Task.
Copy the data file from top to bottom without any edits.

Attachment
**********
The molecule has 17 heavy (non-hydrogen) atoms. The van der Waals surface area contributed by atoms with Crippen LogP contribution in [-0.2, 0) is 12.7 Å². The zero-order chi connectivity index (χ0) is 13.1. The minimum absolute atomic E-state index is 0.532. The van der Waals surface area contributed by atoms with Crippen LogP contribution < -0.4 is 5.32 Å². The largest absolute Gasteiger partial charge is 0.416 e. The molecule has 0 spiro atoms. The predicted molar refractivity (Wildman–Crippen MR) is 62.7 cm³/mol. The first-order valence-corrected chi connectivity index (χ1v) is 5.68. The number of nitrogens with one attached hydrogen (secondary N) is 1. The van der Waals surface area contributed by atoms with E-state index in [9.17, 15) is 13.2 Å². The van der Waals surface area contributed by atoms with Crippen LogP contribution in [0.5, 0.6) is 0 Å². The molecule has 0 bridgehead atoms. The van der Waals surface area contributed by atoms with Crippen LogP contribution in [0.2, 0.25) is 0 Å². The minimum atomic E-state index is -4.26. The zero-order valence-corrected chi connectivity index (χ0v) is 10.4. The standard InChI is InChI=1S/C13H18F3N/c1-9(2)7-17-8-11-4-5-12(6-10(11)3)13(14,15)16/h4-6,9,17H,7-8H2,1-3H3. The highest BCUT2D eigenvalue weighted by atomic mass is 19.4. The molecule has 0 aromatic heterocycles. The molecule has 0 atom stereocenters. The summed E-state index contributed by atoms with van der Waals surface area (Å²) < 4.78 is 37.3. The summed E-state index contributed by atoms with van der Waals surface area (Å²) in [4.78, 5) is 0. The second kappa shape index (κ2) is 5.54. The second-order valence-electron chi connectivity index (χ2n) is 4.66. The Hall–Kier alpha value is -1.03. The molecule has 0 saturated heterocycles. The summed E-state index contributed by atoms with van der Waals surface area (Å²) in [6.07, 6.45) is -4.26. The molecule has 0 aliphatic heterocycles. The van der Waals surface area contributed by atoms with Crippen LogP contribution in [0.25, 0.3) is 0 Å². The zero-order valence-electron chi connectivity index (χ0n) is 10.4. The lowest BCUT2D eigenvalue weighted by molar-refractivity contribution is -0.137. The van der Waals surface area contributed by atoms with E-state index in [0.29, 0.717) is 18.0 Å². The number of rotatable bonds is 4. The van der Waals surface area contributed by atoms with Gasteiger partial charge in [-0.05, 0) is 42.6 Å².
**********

The molecule has 17 heavy (non-hydrogen) atoms. The van der Waals surface area contributed by atoms with Crippen LogP contribution in [-0.2, 0) is 12.7 Å². The zero-order chi connectivity index (χ0) is 13.1. The minimum absolute atomic E-state index is 0.532. The van der Waals surface area contributed by atoms with Crippen LogP contribution < -0.4 is 5.32 Å². The largest absolute Gasteiger partial charge is 0.416 e. The molecule has 0 spiro atoms. The predicted molar refractivity (Wildman–Crippen MR) is 62.7 cm³/mol. The first-order valence-corrected chi connectivity index (χ1v) is 5.68. The number of nitrogens with one attached hydrogen (secondary N) is 1. The van der Waals surface area contributed by atoms with E-state index in [9.17, 15) is 13.2 Å². The van der Waals surface area contributed by atoms with Crippen LogP contribution in [0.5, 0.6) is 0 Å². The molecule has 0 bridgehead atoms. The van der Waals surface area contributed by atoms with Crippen LogP contribution in [0.2, 0.25) is 0 Å². The minimum atomic E-state index is -4.26. The zero-order valence-corrected chi connectivity index (χ0v) is 10.4. The standard InChI is InChI=1S/C13H18F3N/c1-9(2)7-17-8-11-4-5-12(6-10(11)3)13(14,15)16/h4-6,9,17H,7-8H2,1-3H3. The highest BCUT2D eigenvalue weighted by atomic mass is 19.4. The molecule has 0 aromatic heterocycles. The molecule has 0 atom stereocenters. The summed E-state index contributed by atoms with van der Waals surface area (Å²) < 4.78 is 37.3. The summed E-state index contributed by atoms with van der Waals surface area (Å²) in [4.78, 5) is 0. The second kappa shape index (κ2) is 5.54. The second-order valence-electron chi connectivity index (χ2n) is 4.66. The Hall–Kier alpha value is -1.03. The molecule has 0 saturated heterocycles. The summed E-state index contributed by atoms with van der Waals surface area (Å²) in [6.07, 6.45) is -4.26. The molecule has 0 aliphatic heterocycles. The van der Waals surface area contributed by atoms with Crippen LogP contribution in [0.25, 0.3) is 0 Å². The zero-order valence-electron chi connectivity index (χ0n) is 10.4. The lowest BCUT2D eigenvalue weighted by molar-refractivity contribution is -0.137. The van der Waals surface area contributed by atoms with E-state index in [0.29, 0.717) is 18.0 Å². The number of rotatable bonds is 4. The van der Waals surface area contributed by atoms with Gasteiger partial charge in [-0.05, 0) is 42.6 Å².